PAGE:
Has the cold suppressed severe storms?
Posted April 1, 2013
The title is a question we've received recently, given that we've gotten through March and into the start of April without much in the way of severe watches and warnings in central NC, which often begin to ramp up a little as we head this far into Spring.
As is often the case with any broad weather question of that sort, the answer involves some subtleties and isn't as straightforward as we might like. Nonetheless, it has been the case that during the later February and March period, that the persistent, or at least unusually frequent, presence of a broad upper trough over the central and eastern United States has both kept stronger storms systems moving along a rather southerly track and helped to keep the air over a good part of the country too stable to support numerous severe weather outbreaks.
Offsetting that effect somewhat, however, is the fact that we began the year on the warm side of normal for January, before running not too far off normal in most spots for February overall, and then turned notably cooler than average for March. The first three images here are national temperature anomaly maps from the Climate Prediction Center, showing the departure from normal for March (lots of blue on that one!). February (more subtle departures from normal) and January (lots of red and orange there, given the mild nature of the month).
I also included a couple of daily severe weather report maps from the Storm Prediction Center, just to emphasize that although severe outbreaks for NC have been minimal so far this year, there have been some notable ones, especially to our south and west. On these maps, the green dots indicate severe hail reports, the blue dots are damaging straight-line winds and the red dots denote tornadoes. Most of the activity of that sort this year has been concentrated toward the Gulf Coast, parts of TX, and just a couple of sporadic outbreaks farther north over the southeast and Tennessee Valley.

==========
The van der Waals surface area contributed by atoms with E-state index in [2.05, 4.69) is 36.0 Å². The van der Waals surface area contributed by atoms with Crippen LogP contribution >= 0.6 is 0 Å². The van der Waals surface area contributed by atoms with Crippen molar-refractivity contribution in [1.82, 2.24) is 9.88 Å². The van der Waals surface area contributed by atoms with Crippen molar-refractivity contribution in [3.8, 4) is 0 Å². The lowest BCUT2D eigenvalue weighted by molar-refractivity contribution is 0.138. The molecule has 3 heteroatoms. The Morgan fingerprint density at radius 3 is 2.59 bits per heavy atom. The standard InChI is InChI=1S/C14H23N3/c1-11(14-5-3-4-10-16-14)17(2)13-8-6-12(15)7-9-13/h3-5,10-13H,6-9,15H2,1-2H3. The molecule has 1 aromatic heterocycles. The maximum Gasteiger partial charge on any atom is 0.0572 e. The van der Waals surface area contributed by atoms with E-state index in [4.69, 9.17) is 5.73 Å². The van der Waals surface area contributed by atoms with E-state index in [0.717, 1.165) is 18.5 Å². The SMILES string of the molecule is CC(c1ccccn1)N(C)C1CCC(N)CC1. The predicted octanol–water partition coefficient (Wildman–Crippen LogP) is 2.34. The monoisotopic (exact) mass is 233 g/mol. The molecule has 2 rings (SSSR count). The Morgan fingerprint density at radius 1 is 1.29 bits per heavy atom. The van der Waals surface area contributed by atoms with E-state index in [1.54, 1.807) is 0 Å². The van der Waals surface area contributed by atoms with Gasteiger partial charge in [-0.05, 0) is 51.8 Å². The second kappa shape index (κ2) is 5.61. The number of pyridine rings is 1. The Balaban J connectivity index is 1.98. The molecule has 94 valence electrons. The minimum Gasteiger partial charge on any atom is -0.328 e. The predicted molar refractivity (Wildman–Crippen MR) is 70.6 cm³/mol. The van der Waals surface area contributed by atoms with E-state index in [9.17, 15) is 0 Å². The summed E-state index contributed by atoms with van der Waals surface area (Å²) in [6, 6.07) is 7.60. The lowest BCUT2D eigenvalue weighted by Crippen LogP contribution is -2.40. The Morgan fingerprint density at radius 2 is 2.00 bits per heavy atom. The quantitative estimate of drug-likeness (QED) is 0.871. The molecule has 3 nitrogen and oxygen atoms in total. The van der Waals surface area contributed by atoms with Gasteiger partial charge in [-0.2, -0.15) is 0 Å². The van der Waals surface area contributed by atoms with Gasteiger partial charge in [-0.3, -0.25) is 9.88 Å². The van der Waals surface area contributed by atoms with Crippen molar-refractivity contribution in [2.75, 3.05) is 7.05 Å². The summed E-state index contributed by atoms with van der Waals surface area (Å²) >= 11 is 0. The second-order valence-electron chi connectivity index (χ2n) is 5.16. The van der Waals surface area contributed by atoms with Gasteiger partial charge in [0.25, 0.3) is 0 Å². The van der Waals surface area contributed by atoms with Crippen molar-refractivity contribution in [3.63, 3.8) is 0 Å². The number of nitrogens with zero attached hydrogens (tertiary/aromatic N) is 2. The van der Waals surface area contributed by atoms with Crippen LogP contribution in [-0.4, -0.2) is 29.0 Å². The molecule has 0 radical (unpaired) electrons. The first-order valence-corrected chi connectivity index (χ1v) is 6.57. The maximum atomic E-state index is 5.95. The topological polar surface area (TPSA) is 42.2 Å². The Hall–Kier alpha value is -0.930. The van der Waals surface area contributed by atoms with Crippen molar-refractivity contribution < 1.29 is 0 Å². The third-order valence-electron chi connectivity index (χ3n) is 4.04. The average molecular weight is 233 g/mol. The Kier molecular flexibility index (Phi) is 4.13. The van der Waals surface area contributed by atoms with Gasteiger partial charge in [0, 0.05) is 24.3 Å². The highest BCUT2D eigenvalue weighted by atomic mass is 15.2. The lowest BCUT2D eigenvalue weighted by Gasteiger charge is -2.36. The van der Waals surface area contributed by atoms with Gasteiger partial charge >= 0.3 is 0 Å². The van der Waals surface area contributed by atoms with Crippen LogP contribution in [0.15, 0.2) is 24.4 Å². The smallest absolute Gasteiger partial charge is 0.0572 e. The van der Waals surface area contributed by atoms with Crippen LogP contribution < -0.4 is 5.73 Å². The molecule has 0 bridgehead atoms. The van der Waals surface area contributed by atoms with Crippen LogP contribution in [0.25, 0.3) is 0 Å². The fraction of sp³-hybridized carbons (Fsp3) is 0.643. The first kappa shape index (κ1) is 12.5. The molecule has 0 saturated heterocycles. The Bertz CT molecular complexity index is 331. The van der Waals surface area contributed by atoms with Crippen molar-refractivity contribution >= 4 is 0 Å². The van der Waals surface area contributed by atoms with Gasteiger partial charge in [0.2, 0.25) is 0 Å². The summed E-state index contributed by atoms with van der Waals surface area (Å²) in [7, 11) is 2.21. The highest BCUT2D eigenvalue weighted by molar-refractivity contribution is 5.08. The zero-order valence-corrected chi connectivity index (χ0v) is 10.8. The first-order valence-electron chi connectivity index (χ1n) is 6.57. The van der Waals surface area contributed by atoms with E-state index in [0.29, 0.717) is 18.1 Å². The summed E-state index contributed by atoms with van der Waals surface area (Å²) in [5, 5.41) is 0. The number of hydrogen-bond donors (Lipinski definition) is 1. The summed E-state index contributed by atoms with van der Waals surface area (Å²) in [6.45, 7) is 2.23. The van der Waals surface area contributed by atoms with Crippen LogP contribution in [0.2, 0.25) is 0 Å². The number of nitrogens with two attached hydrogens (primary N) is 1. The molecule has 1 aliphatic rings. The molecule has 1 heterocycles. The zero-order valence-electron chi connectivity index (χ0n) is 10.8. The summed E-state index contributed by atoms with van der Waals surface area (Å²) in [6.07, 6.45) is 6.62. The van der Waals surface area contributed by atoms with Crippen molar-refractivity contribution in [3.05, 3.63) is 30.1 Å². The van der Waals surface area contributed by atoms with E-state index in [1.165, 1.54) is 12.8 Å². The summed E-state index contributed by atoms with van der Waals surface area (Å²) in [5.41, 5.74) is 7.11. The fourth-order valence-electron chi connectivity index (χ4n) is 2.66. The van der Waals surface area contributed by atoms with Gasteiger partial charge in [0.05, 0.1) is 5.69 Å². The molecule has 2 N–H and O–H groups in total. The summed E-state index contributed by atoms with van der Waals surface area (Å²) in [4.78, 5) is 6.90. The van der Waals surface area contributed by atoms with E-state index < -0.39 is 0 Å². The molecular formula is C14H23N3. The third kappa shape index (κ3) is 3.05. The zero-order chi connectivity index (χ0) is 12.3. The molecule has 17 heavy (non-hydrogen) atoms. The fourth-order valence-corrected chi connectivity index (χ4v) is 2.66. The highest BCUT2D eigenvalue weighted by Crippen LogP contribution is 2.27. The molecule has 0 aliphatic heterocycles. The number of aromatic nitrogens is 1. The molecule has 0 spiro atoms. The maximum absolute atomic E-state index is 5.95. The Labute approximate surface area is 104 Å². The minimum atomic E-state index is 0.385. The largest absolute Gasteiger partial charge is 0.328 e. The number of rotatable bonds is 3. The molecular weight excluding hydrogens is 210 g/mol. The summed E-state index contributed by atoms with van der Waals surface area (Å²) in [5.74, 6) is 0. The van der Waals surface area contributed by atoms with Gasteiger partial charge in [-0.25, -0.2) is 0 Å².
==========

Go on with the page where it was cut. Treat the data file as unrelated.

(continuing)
The final two images here are focused on tornado activity for the U.S. so far this year, with the first graph showing how 2013 compares to the previous eight years, along with a plot of the average for those years. On this graph, 2008 stands out as a year that got off to an active start right from the beginning of the year, while 2011 ended up producing almost as many tornadoes, but really was pretty quiet up until April, when the numbers shot up from just a couple hundred to over a thousand in the space of three weeks (this of course includes the major outbreak that brought 30 tornadoes to our state on April 16th that year). It is worth noting that this graph is based on "preliminary" tornado reports, which usually represent a notable overestimate of the actual number. However, it still allows a reasonable year-to-year activity comparison. For 2013 so far, you'll notice the big jump in late January and then only small additions to the numbers since then, resulting in a total as of March 30th of 149, which is third least of the eight years shown, and notably below the average of 250 this far into the year.
A different look at the data is shown in the final image. This is a graph from the Storm Prediction Center that looks similar to the previous one, but shows a line for 2013 that is "inflation-adjusted" to attempt to make it closer to what the final count will be. This number (127 tornadoes through March 30th) is plotted against curves showing the statistical spread of tornadoes for the years 1954-2007. The "50th percentile" curve in green indicates the long-term average number of tornadoes, which is 146 through March 30th. This shows that tornado activity this year isn't all that far below the long-term average, thanks to that quick start in late January.
After a mild day to start the week, we'll spend the rest of this work week in yet another cooler-than-normal airmass, but longer-range indications are finally showing a decent trend toward normal or somewhat above normal temperatures next week and farther into April. If this holds true, we may well see the likelihood and frequency of severe weather outbreaks increase accordingly.